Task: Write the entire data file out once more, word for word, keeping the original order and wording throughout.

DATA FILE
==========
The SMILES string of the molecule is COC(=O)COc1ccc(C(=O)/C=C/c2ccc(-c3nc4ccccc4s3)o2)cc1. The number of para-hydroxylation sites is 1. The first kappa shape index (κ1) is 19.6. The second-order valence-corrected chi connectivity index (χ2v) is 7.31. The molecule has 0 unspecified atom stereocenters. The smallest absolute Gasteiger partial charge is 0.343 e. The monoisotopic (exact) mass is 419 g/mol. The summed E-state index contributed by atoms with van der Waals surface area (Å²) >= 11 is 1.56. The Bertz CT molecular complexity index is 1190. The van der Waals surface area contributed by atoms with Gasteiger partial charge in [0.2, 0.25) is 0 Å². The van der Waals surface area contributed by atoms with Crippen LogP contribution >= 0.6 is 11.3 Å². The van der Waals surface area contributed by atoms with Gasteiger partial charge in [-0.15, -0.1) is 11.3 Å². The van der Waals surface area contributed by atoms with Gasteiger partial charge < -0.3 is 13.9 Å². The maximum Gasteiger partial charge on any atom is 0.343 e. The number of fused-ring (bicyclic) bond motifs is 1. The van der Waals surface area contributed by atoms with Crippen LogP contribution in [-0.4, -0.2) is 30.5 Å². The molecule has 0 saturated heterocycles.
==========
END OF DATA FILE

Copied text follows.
The SMILES string of the molecule is COC(=O)COc1ccc(C(=O)/C=C/c2ccc(-c3nc4ccccc4s3)o2)cc1. The number of para-hydroxylation sites is 1. The first kappa shape index (κ1) is 19.6. The second-order valence-corrected chi connectivity index (χ2v) is 7.31. The molecule has 0 unspecified atom stereocenters. The smallest absolute Gasteiger partial charge is 0.343 e. The monoisotopic (exact) mass is 419 g/mol. The summed E-state index contributed by atoms with van der Waals surface area (Å²) >= 11 is 1.56. The Bertz CT molecular complexity index is 1190. The van der Waals surface area contributed by atoms with Gasteiger partial charge in [0.2, 0.25) is 0 Å². The van der Waals surface area contributed by atoms with Crippen LogP contribution >= 0.6 is 11.3 Å². The van der Waals surface area contributed by atoms with Gasteiger partial charge in [-0.15, -0.1) is 11.3 Å². The van der Waals surface area contributed by atoms with Gasteiger partial charge < -0.3 is 13.9 Å². The maximum Gasteiger partial charge on any atom is 0.343 e. The number of fused-ring (bicyclic) bond motifs is 1. The van der Waals surface area contributed by atoms with Crippen LogP contribution in [-0.4, -0.2) is 30.5 Å². The molecule has 0 saturated heterocycles.